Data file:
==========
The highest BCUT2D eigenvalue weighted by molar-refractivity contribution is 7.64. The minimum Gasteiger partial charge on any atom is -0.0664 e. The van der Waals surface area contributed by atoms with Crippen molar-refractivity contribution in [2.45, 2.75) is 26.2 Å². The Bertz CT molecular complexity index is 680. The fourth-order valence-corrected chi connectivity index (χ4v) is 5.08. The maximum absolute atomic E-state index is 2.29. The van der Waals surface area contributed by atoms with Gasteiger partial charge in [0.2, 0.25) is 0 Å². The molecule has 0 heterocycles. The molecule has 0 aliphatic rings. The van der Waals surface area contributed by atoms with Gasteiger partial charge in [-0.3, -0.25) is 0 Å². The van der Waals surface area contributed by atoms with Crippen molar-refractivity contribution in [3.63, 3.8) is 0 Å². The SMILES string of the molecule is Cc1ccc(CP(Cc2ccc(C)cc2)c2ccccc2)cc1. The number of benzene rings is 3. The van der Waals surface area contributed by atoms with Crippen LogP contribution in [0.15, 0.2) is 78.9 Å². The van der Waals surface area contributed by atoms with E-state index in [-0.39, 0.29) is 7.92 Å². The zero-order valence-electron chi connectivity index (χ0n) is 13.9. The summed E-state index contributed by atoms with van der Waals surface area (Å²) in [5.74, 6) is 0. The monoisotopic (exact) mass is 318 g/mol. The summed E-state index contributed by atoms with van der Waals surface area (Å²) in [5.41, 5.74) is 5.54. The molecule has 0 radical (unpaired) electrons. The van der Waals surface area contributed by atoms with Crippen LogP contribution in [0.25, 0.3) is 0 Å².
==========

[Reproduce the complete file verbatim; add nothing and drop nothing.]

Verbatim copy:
The highest BCUT2D eigenvalue weighted by molar-refractivity contribution is 7.64. The minimum Gasteiger partial charge on any atom is -0.0664 e. The van der Waals surface area contributed by atoms with Crippen molar-refractivity contribution in [2.45, 2.75) is 26.2 Å². The Bertz CT molecular complexity index is 680. The fourth-order valence-corrected chi connectivity index (χ4v) is 5.08. The maximum absolute atomic E-state index is 2.29. The van der Waals surface area contributed by atoms with Gasteiger partial charge in [0.2, 0.25) is 0 Å². The molecule has 0 heterocycles. The molecule has 0 aliphatic rings. The van der Waals surface area contributed by atoms with Gasteiger partial charge in [-0.3, -0.25) is 0 Å². The van der Waals surface area contributed by atoms with Crippen molar-refractivity contribution in [3.63, 3.8) is 0 Å². The SMILES string of the molecule is Cc1ccc(CP(Cc2ccc(C)cc2)c2ccccc2)cc1. The number of benzene rings is 3. The van der Waals surface area contributed by atoms with Crippen LogP contribution in [0.15, 0.2) is 78.9 Å². The van der Waals surface area contributed by atoms with E-state index in [-0.39, 0.29) is 7.92 Å². The zero-order valence-electron chi connectivity index (χ0n) is 13.9. The summed E-state index contributed by atoms with van der Waals surface area (Å²) in [5.74, 6) is 0. The monoisotopic (exact) mass is 318 g/mol. The summed E-state index contributed by atoms with van der Waals surface area (Å²) in [5.41, 5.74) is 5.54. The molecule has 0 radical (unpaired) electrons. The van der Waals surface area contributed by atoms with Crippen LogP contribution in [0.25, 0.3) is 0 Å².